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PITTSBURGH (KDKA) — School shootings have become a reality of American life.
From the massacre at Columbine High School 20-years ago this April, to the massacre at Marjory Stoneman Douglas High School a year ago this week.
But what are local school districts doing to keep children safe?
KDKA surveyed 100 school districts in Southwestern Pennsylvania to find out where they stand on school safety.
“We’ve got to be vigilant. We’ve got to be aware of our surroundings at all times.”
In-service training at the Hempfield Area School District, where these teachers are being told to expect the once unthinkable — how to react if an active shooter attacks.
They’ve been trained to gather their students and run as fast and far as possible — but when that’s not possible to duck and cover — and throw anything they can at the shooter — terrifying even to imagine but sadly a sign of the times.
“If it were to happen here we are prepared and we’ll be able to minimize the impact as much as possible,” Wolicki says.
For school districts the debate has already been settled, it’s no longer a question of whether to be prepared — only a matter of just how much security and training is needed to best prevent a mass shooting or minimize the loss of life.
So, we asked the question: what is your school district doing to keep your child safe?
We sent a survey to 100 local school districts and about half responded, and of those, nearly every one has dedicated additional resources to school safety and security in anticipation of an attack.
Almost all — 95 percent — of the school districts who responded have conducted active shooter drills with their staffs — preparing them on what do in the event of an attack.
And more than half of the districts have hired additional security in recent years. Like Hempfield, we found 46-percent of the districts now have their own police force to provide security at their buildings and events.
Another ten-percent have at least one school resource officer — a fully-armed, trained law enforcement officer who has undergone a minimum of 40-hours of training.
And while some districts chose not to disclose their other safety measures. 78-percent of those who responded say they have a security camera system and actively monitor their buildings for irregular activity.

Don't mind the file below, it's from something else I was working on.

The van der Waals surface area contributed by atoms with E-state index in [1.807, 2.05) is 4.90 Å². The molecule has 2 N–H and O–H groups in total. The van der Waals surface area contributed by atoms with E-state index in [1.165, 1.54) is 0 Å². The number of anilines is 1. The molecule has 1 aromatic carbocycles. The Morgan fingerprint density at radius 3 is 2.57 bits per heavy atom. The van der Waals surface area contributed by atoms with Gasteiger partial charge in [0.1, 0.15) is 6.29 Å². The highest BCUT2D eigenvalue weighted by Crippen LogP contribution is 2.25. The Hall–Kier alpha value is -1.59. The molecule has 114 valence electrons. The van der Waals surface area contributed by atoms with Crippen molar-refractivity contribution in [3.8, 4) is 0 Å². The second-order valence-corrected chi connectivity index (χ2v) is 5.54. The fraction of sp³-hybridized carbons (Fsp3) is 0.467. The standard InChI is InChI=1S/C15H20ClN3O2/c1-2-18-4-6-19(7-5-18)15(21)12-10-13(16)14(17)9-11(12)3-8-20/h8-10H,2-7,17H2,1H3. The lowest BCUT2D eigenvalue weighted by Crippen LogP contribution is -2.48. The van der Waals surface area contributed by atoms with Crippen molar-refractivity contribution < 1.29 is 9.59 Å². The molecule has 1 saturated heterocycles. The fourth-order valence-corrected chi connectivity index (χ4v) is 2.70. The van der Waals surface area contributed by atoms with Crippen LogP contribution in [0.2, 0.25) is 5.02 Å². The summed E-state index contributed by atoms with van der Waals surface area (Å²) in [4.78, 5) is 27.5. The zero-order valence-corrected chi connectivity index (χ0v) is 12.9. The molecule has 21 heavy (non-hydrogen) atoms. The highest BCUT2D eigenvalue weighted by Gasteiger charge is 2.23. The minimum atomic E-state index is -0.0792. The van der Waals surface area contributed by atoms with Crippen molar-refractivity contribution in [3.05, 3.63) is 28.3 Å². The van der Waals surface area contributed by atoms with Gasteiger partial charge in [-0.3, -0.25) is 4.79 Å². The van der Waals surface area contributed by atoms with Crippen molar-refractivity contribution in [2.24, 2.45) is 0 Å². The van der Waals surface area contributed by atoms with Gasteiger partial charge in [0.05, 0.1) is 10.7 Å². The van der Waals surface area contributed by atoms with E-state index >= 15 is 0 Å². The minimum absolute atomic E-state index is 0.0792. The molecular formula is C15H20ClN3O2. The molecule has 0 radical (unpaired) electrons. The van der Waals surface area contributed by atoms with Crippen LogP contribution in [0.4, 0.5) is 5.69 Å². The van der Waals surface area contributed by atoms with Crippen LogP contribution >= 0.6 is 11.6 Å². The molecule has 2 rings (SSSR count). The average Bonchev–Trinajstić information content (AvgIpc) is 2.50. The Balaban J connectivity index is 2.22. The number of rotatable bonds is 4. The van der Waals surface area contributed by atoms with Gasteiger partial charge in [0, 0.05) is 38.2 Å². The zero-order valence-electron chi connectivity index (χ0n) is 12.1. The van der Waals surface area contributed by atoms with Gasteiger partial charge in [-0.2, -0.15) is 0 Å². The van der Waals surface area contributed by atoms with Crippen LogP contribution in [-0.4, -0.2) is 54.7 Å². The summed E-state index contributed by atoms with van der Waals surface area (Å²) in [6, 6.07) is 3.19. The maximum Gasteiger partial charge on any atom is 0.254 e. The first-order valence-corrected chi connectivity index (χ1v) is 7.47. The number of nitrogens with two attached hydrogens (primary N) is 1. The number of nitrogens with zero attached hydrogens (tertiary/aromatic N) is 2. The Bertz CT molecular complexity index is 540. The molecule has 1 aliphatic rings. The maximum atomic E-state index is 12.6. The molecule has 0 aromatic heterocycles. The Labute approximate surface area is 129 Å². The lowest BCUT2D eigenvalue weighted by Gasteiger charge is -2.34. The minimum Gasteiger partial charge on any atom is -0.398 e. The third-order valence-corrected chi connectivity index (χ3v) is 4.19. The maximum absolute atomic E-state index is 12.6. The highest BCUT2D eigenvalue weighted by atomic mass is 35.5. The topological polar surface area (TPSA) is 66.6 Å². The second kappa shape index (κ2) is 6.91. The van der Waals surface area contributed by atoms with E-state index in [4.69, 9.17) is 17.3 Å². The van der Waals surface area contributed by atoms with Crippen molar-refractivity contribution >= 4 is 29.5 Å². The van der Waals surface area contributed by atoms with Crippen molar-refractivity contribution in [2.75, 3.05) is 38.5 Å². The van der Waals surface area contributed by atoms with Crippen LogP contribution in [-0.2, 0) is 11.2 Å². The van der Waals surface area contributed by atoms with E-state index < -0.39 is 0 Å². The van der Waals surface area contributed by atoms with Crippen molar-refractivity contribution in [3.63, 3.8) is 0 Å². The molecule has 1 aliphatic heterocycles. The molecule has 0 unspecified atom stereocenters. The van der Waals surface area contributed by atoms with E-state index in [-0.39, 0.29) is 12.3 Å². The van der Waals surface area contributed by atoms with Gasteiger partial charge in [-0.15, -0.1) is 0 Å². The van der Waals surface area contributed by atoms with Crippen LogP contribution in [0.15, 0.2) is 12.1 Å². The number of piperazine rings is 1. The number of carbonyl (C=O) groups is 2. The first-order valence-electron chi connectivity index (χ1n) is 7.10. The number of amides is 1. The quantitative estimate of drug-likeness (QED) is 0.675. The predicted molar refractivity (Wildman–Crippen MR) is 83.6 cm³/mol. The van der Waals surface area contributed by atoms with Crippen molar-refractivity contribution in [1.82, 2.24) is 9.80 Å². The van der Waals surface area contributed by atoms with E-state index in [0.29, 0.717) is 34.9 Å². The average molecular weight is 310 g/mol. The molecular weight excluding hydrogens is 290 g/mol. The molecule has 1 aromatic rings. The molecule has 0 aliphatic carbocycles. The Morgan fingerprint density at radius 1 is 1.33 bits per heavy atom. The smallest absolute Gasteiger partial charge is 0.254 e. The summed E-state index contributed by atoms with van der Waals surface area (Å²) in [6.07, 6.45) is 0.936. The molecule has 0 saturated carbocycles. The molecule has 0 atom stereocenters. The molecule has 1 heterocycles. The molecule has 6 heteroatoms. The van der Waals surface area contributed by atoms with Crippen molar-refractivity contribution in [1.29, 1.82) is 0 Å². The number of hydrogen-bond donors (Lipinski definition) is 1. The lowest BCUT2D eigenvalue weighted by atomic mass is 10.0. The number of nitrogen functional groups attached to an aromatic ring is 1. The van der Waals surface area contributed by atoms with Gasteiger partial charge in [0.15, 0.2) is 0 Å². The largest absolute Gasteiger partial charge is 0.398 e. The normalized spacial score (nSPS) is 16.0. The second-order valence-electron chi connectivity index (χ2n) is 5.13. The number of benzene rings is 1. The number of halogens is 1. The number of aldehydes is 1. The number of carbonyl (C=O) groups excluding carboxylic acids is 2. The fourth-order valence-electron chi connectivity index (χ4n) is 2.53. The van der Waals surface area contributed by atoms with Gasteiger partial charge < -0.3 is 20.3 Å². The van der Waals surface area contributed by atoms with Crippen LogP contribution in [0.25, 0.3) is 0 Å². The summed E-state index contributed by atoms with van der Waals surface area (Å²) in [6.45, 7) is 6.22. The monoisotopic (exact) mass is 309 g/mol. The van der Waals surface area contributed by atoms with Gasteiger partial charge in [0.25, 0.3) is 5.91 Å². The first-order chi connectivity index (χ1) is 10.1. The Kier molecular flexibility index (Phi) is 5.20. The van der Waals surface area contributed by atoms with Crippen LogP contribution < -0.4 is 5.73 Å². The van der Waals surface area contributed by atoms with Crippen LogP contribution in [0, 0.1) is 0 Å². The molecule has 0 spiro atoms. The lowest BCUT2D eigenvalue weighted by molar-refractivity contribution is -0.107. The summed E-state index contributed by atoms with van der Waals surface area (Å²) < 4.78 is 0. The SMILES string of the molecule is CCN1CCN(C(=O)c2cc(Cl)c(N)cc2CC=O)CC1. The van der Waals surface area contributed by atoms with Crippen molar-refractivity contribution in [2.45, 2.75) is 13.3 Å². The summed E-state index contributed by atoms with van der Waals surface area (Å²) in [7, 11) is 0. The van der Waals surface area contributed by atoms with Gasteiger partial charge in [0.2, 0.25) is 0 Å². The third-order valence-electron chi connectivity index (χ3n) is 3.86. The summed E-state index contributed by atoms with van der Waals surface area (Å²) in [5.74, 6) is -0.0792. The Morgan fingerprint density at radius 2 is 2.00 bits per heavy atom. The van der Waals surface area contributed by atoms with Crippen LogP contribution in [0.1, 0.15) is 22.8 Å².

WATCH: HOW THE SAFE2SAY MOBILE APP WORKS:
The Safe2Say mobile app launch isn’t the only anonymous tips option. Some districts also have phone numbers. Here are some of them:
Most school districts — 63-percent — now have what’s called Raptor — a system which scans the driver’s license of each outside visitor, and quickly checks criminal records, Megan’s Law violations and custody disputes.
Today, 65-percent of the districts now have doors that lock from the inside and 30-percent of the responding school districts now have metal detectors. All of these measures come at a considerable cost to the school districts.
“That’s a cost that can never be too high. Being prepared is just so important,” Wolicki said.
Hempfield is at the high end, and has spent the money to have almost all of these security measures, installing 700 security cameras at $400 dollars a piece and spending thousands more on the Raptor system.
But their biggest expense — $465 thousand dollars a year — is for a full-time police force of twelve officers who patrol the halls, secure buildings and conduct active shooter training for staff, but the school district says it isn’t done yet.
“Everything evolves,” said Len Lander, security chief. “Police work with the school district, it’s evolving all the time.”
What is true in each is true in all, the districts are constantly revamping their security programs — evaluating and adding new devices — as well as learning from the after-action reports from school shootings around the country.
The shape of the world has changed, and school districts are changing along with it.
Though the chances of a school shooting remain remote — it appears that few are will to take the chance of not being prepared.
Take Plum Borough School District for example. When the TSA offered them the opportunity to be the first-in-the-nation to participate in a bus safety audit and exercise, they didn’t hesitate.